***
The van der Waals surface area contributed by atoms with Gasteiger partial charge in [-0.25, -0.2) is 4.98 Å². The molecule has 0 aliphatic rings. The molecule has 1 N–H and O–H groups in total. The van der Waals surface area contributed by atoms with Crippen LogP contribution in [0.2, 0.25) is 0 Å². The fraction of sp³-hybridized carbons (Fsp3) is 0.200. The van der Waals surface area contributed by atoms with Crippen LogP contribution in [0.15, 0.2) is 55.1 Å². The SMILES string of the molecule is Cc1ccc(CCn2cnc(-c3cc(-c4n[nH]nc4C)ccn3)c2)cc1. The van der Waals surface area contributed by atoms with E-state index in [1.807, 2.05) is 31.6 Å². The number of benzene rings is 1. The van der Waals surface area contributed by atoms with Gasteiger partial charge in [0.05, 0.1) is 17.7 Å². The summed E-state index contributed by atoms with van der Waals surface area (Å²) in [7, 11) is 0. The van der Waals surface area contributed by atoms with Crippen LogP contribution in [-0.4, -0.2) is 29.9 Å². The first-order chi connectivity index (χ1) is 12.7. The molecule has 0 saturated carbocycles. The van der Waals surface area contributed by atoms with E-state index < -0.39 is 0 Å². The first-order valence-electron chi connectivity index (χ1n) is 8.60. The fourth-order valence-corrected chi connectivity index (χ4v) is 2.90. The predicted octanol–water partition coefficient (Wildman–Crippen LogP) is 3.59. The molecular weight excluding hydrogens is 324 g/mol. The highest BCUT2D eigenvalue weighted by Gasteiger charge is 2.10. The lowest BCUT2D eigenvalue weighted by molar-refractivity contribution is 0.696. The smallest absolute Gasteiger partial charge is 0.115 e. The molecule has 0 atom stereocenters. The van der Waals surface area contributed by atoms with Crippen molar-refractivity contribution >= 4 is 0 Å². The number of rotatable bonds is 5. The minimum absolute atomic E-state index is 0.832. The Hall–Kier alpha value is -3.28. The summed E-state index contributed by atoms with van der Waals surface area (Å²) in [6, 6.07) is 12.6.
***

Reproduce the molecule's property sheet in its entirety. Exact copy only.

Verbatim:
The van der Waals surface area contributed by atoms with Gasteiger partial charge in [-0.25, -0.2) is 4.98 Å². The molecule has 0 aliphatic rings. The molecule has 1 N–H and O–H groups in total. The van der Waals surface area contributed by atoms with Crippen LogP contribution in [0.2, 0.25) is 0 Å². The fraction of sp³-hybridized carbons (Fsp3) is 0.200. The van der Waals surface area contributed by atoms with Crippen LogP contribution in [0.15, 0.2) is 55.1 Å². The SMILES string of the molecule is Cc1ccc(CCn2cnc(-c3cc(-c4n[nH]nc4C)ccn3)c2)cc1. The van der Waals surface area contributed by atoms with E-state index in [1.807, 2.05) is 31.6 Å². The number of benzene rings is 1. The van der Waals surface area contributed by atoms with Gasteiger partial charge in [0.05, 0.1) is 17.7 Å². The summed E-state index contributed by atoms with van der Waals surface area (Å²) in [7, 11) is 0. The van der Waals surface area contributed by atoms with Crippen LogP contribution in [-0.4, -0.2) is 29.9 Å². The first-order chi connectivity index (χ1) is 12.7. The molecule has 0 saturated carbocycles. The van der Waals surface area contributed by atoms with E-state index < -0.39 is 0 Å². The first-order valence-electron chi connectivity index (χ1n) is 8.60. The fourth-order valence-corrected chi connectivity index (χ4v) is 2.90. The predicted octanol–water partition coefficient (Wildman–Crippen LogP) is 3.59. The molecular weight excluding hydrogens is 324 g/mol. The highest BCUT2D eigenvalue weighted by Gasteiger charge is 2.10. The lowest BCUT2D eigenvalue weighted by molar-refractivity contribution is 0.696. The smallest absolute Gasteiger partial charge is 0.115 e. The molecule has 0 atom stereocenters. The van der Waals surface area contributed by atoms with Crippen molar-refractivity contribution >= 4 is 0 Å². The number of rotatable bonds is 5. The minimum absolute atomic E-state index is 0.832. The Hall–Kier alpha value is -3.28. The summed E-state index contributed by atoms with van der Waals surface area (Å²) in [6, 6.07) is 12.6.